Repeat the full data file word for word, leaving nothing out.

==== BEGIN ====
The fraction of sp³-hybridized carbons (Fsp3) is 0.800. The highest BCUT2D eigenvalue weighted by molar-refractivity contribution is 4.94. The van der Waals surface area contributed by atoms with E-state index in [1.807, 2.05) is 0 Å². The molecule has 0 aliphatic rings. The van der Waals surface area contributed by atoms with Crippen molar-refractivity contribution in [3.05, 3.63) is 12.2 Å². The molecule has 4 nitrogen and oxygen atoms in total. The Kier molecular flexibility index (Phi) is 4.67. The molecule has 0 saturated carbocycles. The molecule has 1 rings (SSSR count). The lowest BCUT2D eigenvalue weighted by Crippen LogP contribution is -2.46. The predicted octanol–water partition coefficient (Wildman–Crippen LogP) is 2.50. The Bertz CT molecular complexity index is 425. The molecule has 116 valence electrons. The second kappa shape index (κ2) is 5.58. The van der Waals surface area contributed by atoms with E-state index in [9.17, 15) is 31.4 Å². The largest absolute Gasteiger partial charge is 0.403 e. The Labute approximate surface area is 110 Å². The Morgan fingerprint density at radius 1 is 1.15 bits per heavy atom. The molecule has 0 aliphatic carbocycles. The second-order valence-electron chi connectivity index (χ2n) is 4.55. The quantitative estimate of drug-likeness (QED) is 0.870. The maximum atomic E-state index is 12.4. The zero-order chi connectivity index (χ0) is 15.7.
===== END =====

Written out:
The fraction of sp³-hybridized carbons (Fsp3) is 0.800. The highest BCUT2D eigenvalue weighted by molar-refractivity contribution is 4.94. The van der Waals surface area contributed by atoms with E-state index in [1.807, 2.05) is 0 Å². The molecule has 0 aliphatic rings. The van der Waals surface area contributed by atoms with Crippen molar-refractivity contribution in [3.05, 3.63) is 12.2 Å². The molecule has 4 nitrogen and oxygen atoms in total. The Kier molecular flexibility index (Phi) is 4.67. The molecule has 0 saturated carbocycles. The molecule has 1 rings (SSSR count). The lowest BCUT2D eigenvalue weighted by Crippen LogP contribution is -2.46. The predicted octanol–water partition coefficient (Wildman–Crippen LogP) is 2.50. The Bertz CT molecular complexity index is 425. The molecule has 116 valence electrons. The second kappa shape index (κ2) is 5.58. The van der Waals surface area contributed by atoms with E-state index in [9.17, 15) is 31.4 Å². The largest absolute Gasteiger partial charge is 0.403 e. The Labute approximate surface area is 110 Å². The Morgan fingerprint density at radius 1 is 1.15 bits per heavy atom. The molecule has 0 aliphatic carbocycles. The second-order valence-electron chi connectivity index (χ2n) is 4.55. The quantitative estimate of drug-likeness (QED) is 0.870. The maximum atomic E-state index is 12.4. The zero-order chi connectivity index (χ0) is 15.7.